Improving firefighter tenability during entrapment and burnover: An analysis of vehicle protection systems
Fire Safety Journal
Australian Government Research Training Program Scholarship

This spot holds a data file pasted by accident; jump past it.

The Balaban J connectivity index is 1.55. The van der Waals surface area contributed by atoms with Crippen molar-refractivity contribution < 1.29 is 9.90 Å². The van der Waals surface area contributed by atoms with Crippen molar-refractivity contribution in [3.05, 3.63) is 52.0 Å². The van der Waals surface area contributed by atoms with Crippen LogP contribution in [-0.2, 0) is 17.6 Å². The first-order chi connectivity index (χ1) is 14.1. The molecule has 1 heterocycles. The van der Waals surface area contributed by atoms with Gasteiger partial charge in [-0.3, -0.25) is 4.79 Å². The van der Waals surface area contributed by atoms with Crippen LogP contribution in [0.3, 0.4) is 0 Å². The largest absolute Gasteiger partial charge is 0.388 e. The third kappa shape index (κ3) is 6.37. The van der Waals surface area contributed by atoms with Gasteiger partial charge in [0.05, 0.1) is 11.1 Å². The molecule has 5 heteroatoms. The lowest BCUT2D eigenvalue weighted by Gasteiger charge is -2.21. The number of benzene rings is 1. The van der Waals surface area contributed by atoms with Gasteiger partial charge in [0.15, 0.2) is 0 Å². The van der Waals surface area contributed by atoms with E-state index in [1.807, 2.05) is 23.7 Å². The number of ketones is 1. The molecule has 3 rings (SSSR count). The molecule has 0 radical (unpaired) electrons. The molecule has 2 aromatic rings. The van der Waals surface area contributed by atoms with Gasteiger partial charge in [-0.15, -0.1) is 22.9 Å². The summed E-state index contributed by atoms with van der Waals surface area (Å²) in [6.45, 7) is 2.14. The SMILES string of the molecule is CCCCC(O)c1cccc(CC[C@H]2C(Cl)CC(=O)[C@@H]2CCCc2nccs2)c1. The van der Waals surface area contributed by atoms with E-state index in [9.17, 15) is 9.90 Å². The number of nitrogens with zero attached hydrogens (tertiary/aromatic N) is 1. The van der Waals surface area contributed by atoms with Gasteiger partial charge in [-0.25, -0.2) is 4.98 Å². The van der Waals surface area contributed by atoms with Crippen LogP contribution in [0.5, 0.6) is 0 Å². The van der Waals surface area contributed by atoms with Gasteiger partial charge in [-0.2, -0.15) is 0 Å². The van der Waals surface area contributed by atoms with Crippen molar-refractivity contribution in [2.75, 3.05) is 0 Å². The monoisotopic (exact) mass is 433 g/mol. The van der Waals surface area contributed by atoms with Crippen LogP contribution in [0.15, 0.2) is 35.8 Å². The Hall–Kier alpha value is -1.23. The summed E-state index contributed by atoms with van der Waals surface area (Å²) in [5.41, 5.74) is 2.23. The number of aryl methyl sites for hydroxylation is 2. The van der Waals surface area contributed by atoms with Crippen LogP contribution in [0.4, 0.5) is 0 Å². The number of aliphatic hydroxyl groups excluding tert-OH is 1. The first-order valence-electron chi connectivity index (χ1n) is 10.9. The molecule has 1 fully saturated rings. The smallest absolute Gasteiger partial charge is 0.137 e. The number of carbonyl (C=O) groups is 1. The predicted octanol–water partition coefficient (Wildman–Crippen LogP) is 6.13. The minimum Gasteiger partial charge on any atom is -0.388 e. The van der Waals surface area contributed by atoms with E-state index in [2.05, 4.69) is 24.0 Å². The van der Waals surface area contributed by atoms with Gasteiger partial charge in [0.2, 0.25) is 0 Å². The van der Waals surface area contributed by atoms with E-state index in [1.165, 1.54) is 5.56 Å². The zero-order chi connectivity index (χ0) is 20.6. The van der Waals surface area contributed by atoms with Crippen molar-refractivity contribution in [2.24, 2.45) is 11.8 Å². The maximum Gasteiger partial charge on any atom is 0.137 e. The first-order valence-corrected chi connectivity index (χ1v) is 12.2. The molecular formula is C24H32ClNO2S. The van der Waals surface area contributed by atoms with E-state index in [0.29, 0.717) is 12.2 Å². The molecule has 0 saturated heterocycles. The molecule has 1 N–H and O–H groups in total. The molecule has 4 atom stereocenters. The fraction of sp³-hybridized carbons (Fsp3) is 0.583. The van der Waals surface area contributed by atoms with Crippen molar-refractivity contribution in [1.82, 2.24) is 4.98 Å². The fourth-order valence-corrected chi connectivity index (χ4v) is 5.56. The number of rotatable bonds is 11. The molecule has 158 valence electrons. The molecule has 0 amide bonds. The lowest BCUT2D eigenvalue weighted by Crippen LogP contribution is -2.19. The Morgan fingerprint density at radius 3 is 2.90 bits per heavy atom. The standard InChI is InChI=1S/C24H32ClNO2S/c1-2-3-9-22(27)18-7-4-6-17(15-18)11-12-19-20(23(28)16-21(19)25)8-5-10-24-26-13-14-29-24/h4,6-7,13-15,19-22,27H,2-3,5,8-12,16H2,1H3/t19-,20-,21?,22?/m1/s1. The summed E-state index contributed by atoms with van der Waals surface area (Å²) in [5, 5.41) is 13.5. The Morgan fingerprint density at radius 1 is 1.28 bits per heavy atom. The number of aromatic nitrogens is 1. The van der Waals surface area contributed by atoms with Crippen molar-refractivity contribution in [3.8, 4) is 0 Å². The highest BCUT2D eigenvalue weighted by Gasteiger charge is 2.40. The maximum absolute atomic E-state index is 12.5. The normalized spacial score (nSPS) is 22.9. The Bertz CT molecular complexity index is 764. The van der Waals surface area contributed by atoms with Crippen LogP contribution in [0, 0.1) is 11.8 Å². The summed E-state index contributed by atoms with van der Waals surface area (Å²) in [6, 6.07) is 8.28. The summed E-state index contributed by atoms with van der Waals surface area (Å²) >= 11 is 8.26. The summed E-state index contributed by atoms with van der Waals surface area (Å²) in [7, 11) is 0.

When attempting to suppress severe wildfire the possibility for firefighting crews to be overrun by wildfire, known as entrapment and burnover, remains a catastrophic and all too common occurrence. While improvements have been made to vehicle protection systems to increase the safety of firefighters caught in burnover, the potential effectiveness of these systems remains limited. This study involved systematic analysis of 62 historical entrapment and burnover reports from the USA, Australian and New Zealand from 1978 to 2020 (Phase 1), and 135 simulated wildfires encompassing the 99th percentile of Australian fire weather conditions, fuel structures and terrain (Phase 2). Analysis of historical entrapments identified existing vehicle protection systems have failure points well below the reported Fire Danger Index associated with the majority of house loss during wildfire events in Australia. Increasing the performance threshold of vehicle protection systems to the historical mean fire line intensity identified at the point of entrapment increased efficacy, and, prevented vehicle protection systems being overwhelmed in simulations regardless of Fire Danger Index and up to windspeeds of 55 kmh−1. In order to further improve firefighter protection during entrapment and burnover it is recommended the radiant heat flux performance threshold of vehicle protection systems are increased.